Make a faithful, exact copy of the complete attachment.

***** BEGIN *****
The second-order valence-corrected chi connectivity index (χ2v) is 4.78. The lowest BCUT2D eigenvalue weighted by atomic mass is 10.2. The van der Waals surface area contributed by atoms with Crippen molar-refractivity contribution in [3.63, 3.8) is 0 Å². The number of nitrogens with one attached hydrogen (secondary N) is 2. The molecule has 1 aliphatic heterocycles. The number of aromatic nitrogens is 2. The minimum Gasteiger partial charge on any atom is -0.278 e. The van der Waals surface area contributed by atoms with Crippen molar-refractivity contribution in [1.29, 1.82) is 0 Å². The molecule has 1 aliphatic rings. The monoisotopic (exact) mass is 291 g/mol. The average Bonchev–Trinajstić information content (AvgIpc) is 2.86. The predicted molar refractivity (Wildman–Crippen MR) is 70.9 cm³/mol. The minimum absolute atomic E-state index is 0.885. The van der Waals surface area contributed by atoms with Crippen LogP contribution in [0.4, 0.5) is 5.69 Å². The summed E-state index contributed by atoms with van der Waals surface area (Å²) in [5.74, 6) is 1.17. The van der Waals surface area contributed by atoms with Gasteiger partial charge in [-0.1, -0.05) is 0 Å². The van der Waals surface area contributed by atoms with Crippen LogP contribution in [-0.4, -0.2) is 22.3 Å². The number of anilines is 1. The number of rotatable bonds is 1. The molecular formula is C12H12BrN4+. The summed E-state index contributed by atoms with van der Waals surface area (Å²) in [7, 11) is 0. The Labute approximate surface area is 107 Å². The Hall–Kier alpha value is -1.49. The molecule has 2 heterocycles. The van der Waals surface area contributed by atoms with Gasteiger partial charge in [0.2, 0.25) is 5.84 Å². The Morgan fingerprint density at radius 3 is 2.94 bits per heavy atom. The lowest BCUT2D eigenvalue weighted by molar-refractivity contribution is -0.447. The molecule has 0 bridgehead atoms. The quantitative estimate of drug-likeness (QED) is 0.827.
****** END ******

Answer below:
The second-order valence-corrected chi connectivity index (χ2v) is 4.78. The lowest BCUT2D eigenvalue weighted by atomic mass is 10.2. The van der Waals surface area contributed by atoms with Crippen molar-refractivity contribution in [3.63, 3.8) is 0 Å². The number of nitrogens with one attached hydrogen (secondary N) is 2. The molecule has 1 aliphatic heterocycles. The number of aromatic nitrogens is 2. The minimum Gasteiger partial charge on any atom is -0.278 e. The van der Waals surface area contributed by atoms with Crippen molar-refractivity contribution in [1.29, 1.82) is 0 Å². The molecule has 1 aliphatic rings. The monoisotopic (exact) mass is 291 g/mol. The average Bonchev–Trinajstić information content (AvgIpc) is 2.86. The predicted molar refractivity (Wildman–Crippen MR) is 70.9 cm³/mol. The minimum absolute atomic E-state index is 0.885. The van der Waals surface area contributed by atoms with Crippen LogP contribution in [0.4, 0.5) is 5.69 Å². The summed E-state index contributed by atoms with van der Waals surface area (Å²) in [5.74, 6) is 1.17. The van der Waals surface area contributed by atoms with Gasteiger partial charge in [-0.1, -0.05) is 0 Å². The van der Waals surface area contributed by atoms with Crippen LogP contribution in [-0.4, -0.2) is 22.3 Å². The number of anilines is 1. The number of rotatable bonds is 1. The molecular formula is C12H12BrN4+. The summed E-state index contributed by atoms with van der Waals surface area (Å²) in [7, 11) is 0. The Labute approximate surface area is 107 Å². The Hall–Kier alpha value is -1.49. The molecule has 2 heterocycles. The van der Waals surface area contributed by atoms with Gasteiger partial charge in [0.2, 0.25) is 5.84 Å². The Morgan fingerprint density at radius 3 is 2.94 bits per heavy atom. The lowest BCUT2D eigenvalue weighted by molar-refractivity contribution is -0.447. The molecule has 0 bridgehead atoms. The quantitative estimate of drug-likeness (QED) is 0.827.